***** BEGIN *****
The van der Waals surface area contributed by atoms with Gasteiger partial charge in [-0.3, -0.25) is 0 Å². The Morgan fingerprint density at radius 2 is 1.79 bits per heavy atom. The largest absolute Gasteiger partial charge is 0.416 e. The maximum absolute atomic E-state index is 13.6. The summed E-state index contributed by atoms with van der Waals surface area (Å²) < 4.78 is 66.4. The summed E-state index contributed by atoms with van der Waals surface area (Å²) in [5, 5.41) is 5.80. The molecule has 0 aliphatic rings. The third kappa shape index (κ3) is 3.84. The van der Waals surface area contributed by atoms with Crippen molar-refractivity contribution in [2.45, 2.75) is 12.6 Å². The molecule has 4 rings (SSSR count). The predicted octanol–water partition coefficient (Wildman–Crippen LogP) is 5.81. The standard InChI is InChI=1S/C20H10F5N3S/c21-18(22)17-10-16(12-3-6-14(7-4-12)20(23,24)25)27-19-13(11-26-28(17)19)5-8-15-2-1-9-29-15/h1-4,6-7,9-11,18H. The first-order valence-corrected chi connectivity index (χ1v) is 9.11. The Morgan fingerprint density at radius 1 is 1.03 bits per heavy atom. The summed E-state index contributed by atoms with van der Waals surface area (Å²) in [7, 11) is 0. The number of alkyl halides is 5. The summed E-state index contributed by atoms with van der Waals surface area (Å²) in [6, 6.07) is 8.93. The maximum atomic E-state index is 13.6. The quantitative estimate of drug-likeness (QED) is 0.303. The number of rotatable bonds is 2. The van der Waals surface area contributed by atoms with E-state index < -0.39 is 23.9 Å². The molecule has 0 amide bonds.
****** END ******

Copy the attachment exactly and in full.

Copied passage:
The van der Waals surface area contributed by atoms with Gasteiger partial charge in [-0.3, -0.25) is 0 Å². The Morgan fingerprint density at radius 2 is 1.79 bits per heavy atom. The largest absolute Gasteiger partial charge is 0.416 e. The maximum absolute atomic E-state index is 13.6. The summed E-state index contributed by atoms with van der Waals surface area (Å²) < 4.78 is 66.4. The summed E-state index contributed by atoms with van der Waals surface area (Å²) in [5, 5.41) is 5.80. The molecule has 0 aliphatic rings. The third kappa shape index (κ3) is 3.84. The van der Waals surface area contributed by atoms with Crippen molar-refractivity contribution in [2.45, 2.75) is 12.6 Å². The molecule has 4 rings (SSSR count). The predicted octanol–water partition coefficient (Wildman–Crippen LogP) is 5.81. The standard InChI is InChI=1S/C20H10F5N3S/c21-18(22)17-10-16(12-3-6-14(7-4-12)20(23,24)25)27-19-13(11-26-28(17)19)5-8-15-2-1-9-29-15/h1-4,6-7,9-11,18H. The first-order valence-corrected chi connectivity index (χ1v) is 9.11. The Morgan fingerprint density at radius 1 is 1.03 bits per heavy atom. The summed E-state index contributed by atoms with van der Waals surface area (Å²) in [7, 11) is 0. The number of alkyl halides is 5. The summed E-state index contributed by atoms with van der Waals surface area (Å²) in [6, 6.07) is 8.93. The maximum atomic E-state index is 13.6. The quantitative estimate of drug-likeness (QED) is 0.303. The number of rotatable bonds is 2. The van der Waals surface area contributed by atoms with E-state index < -0.39 is 23.9 Å². The molecule has 0 amide bonds.